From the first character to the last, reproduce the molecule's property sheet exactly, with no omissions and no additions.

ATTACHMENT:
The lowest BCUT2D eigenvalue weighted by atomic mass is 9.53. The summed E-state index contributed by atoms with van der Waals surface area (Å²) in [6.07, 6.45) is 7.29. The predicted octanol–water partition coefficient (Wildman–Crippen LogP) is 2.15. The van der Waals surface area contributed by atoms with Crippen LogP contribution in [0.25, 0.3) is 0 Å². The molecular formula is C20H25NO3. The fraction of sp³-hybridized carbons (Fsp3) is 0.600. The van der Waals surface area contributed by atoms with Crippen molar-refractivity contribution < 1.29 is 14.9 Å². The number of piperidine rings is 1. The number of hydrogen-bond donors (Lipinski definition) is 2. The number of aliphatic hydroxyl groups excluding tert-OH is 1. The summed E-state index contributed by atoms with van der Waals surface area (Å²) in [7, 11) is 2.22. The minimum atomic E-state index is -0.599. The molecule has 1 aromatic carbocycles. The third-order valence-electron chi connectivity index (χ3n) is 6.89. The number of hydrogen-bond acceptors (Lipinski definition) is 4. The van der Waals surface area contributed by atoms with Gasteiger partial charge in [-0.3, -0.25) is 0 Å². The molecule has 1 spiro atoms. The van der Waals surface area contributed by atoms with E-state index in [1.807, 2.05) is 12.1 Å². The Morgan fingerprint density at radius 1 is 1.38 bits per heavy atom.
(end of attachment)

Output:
The lowest BCUT2D eigenvalue weighted by atomic mass is 9.53. The summed E-state index contributed by atoms with van der Waals surface area (Å²) in [6.07, 6.45) is 7.29. The predicted octanol–water partition coefficient (Wildman–Crippen LogP) is 2.15. The van der Waals surface area contributed by atoms with Crippen LogP contribution in [0.25, 0.3) is 0 Å². The molecular formula is C20H25NO3. The fraction of sp³-hybridized carbons (Fsp3) is 0.600. The van der Waals surface area contributed by atoms with Crippen molar-refractivity contribution < 1.29 is 14.9 Å². The number of piperidine rings is 1. The number of hydrogen-bond donors (Lipinski definition) is 2. The number of aliphatic hydroxyl groups excluding tert-OH is 1. The summed E-state index contributed by atoms with van der Waals surface area (Å²) in [7, 11) is 2.22. The minimum atomic E-state index is -0.599. The molecule has 1 aromatic carbocycles. The third-order valence-electron chi connectivity index (χ3n) is 6.89. The number of hydrogen-bond acceptors (Lipinski definition) is 4. The van der Waals surface area contributed by atoms with Gasteiger partial charge in [-0.3, -0.25) is 0 Å². The molecule has 1 spiro atoms. The van der Waals surface area contributed by atoms with E-state index in [1.807, 2.05) is 12.1 Å². The Morgan fingerprint density at radius 1 is 1.38 bits per heavy atom.